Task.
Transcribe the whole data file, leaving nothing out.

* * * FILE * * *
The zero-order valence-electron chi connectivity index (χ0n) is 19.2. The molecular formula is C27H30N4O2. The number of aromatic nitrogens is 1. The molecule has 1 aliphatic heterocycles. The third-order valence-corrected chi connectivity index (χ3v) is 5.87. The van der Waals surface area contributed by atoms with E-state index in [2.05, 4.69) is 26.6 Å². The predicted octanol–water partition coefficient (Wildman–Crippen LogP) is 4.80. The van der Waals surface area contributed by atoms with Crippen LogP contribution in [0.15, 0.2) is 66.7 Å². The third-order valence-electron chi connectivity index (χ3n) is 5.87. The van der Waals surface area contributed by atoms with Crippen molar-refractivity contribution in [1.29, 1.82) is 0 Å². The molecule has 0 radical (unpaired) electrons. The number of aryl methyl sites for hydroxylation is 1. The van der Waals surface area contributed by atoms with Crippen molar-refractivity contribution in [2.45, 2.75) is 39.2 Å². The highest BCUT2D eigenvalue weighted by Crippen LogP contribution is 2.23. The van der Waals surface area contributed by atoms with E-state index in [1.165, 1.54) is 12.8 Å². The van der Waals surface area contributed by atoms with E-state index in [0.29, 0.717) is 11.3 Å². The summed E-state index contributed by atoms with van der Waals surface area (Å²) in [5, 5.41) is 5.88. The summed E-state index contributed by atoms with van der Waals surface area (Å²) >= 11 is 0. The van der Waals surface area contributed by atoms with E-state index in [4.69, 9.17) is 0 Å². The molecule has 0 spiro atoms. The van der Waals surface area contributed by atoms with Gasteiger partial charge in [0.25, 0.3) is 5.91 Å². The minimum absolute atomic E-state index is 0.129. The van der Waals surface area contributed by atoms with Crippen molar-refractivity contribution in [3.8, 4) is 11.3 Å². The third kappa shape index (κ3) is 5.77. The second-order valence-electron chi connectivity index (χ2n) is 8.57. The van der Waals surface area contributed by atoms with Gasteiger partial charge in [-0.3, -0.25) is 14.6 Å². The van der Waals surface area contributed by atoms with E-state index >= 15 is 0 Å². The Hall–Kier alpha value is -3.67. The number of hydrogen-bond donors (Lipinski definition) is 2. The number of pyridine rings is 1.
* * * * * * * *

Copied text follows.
The zero-order valence-electron chi connectivity index (χ0n) is 19.2. The molecular formula is C27H30N4O2. The number of aromatic nitrogens is 1. The molecule has 1 aliphatic heterocycles. The third-order valence-corrected chi connectivity index (χ3v) is 5.87. The van der Waals surface area contributed by atoms with E-state index in [2.05, 4.69) is 26.6 Å². The predicted octanol–water partition coefficient (Wildman–Crippen LogP) is 4.80. The van der Waals surface area contributed by atoms with Crippen LogP contribution in [0.15, 0.2) is 66.7 Å². The third-order valence-electron chi connectivity index (χ3n) is 5.87. The van der Waals surface area contributed by atoms with Crippen molar-refractivity contribution in [1.29, 1.82) is 0 Å². The molecule has 0 radical (unpaired) electrons. The number of aryl methyl sites for hydroxylation is 1. The van der Waals surface area contributed by atoms with Crippen molar-refractivity contribution in [2.45, 2.75) is 39.2 Å². The highest BCUT2D eigenvalue weighted by Crippen LogP contribution is 2.23. The van der Waals surface area contributed by atoms with E-state index in [1.165, 1.54) is 12.8 Å². The van der Waals surface area contributed by atoms with E-state index in [0.29, 0.717) is 11.3 Å². The summed E-state index contributed by atoms with van der Waals surface area (Å²) in [5, 5.41) is 5.88. The summed E-state index contributed by atoms with van der Waals surface area (Å²) >= 11 is 0. The van der Waals surface area contributed by atoms with E-state index in [4.69, 9.17) is 0 Å². The molecule has 0 spiro atoms. The van der Waals surface area contributed by atoms with Gasteiger partial charge in [0.25, 0.3) is 5.91 Å². The minimum absolute atomic E-state index is 0.129. The van der Waals surface area contributed by atoms with Crippen molar-refractivity contribution in [3.8, 4) is 11.3 Å². The third kappa shape index (κ3) is 5.77. The second-order valence-electron chi connectivity index (χ2n) is 8.57. The van der Waals surface area contributed by atoms with Gasteiger partial charge in [-0.3, -0.25) is 14.6 Å². The van der Waals surface area contributed by atoms with E-state index >= 15 is 0 Å². The Hall–Kier alpha value is -3.67. The number of hydrogen-bond donors (Lipinski definition) is 2. The number of pyridine rings is 1.